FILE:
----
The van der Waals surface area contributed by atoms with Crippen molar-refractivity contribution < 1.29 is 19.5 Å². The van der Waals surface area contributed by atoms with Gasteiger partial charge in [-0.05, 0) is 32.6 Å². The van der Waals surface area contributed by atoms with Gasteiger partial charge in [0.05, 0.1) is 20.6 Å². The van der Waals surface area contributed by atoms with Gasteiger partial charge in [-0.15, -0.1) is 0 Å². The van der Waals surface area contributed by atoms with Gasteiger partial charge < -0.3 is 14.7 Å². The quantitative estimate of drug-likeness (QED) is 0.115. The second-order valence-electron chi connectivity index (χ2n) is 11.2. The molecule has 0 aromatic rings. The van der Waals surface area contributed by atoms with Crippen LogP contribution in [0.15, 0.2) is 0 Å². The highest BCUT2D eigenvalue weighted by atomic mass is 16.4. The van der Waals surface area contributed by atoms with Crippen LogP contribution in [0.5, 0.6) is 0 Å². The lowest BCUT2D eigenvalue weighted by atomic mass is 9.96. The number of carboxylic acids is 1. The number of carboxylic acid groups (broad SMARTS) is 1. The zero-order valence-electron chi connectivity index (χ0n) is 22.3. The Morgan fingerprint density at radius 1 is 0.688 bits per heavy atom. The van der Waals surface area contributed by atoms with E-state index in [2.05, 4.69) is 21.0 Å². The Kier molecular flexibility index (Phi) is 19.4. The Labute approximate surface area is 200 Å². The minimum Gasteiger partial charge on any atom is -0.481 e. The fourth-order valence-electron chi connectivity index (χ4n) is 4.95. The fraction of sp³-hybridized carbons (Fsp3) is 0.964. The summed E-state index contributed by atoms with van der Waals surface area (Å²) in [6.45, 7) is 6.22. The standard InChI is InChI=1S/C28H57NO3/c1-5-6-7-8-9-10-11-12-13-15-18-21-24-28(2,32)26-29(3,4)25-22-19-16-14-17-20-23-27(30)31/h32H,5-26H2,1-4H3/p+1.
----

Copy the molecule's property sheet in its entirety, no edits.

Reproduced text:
The van der Waals surface area contributed by atoms with Crippen molar-refractivity contribution < 1.29 is 19.5 Å². The van der Waals surface area contributed by atoms with Gasteiger partial charge in [-0.05, 0) is 32.6 Å². The van der Waals surface area contributed by atoms with Gasteiger partial charge in [0.05, 0.1) is 20.6 Å². The van der Waals surface area contributed by atoms with Gasteiger partial charge in [-0.15, -0.1) is 0 Å². The van der Waals surface area contributed by atoms with Gasteiger partial charge < -0.3 is 14.7 Å². The quantitative estimate of drug-likeness (QED) is 0.115. The second-order valence-electron chi connectivity index (χ2n) is 11.2. The molecule has 0 aromatic rings. The van der Waals surface area contributed by atoms with Crippen LogP contribution in [0.15, 0.2) is 0 Å². The highest BCUT2D eigenvalue weighted by atomic mass is 16.4. The van der Waals surface area contributed by atoms with Crippen LogP contribution in [0.5, 0.6) is 0 Å². The lowest BCUT2D eigenvalue weighted by atomic mass is 9.96. The number of carboxylic acids is 1. The number of carboxylic acid groups (broad SMARTS) is 1. The zero-order valence-electron chi connectivity index (χ0n) is 22.3. The Morgan fingerprint density at radius 1 is 0.688 bits per heavy atom. The van der Waals surface area contributed by atoms with E-state index in [2.05, 4.69) is 21.0 Å². The Kier molecular flexibility index (Phi) is 19.4. The Labute approximate surface area is 200 Å². The minimum Gasteiger partial charge on any atom is -0.481 e. The fourth-order valence-electron chi connectivity index (χ4n) is 4.95. The fraction of sp³-hybridized carbons (Fsp3) is 0.964. The summed E-state index contributed by atoms with van der Waals surface area (Å²) in [6.45, 7) is 6.22. The standard InChI is InChI=1S/C28H57NO3/c1-5-6-7-8-9-10-11-12-13-15-18-21-24-28(2,32)26-29(3,4)25-22-19-16-14-17-20-23-27(30)31/h32H,5-26H2,1-4H3/p+1.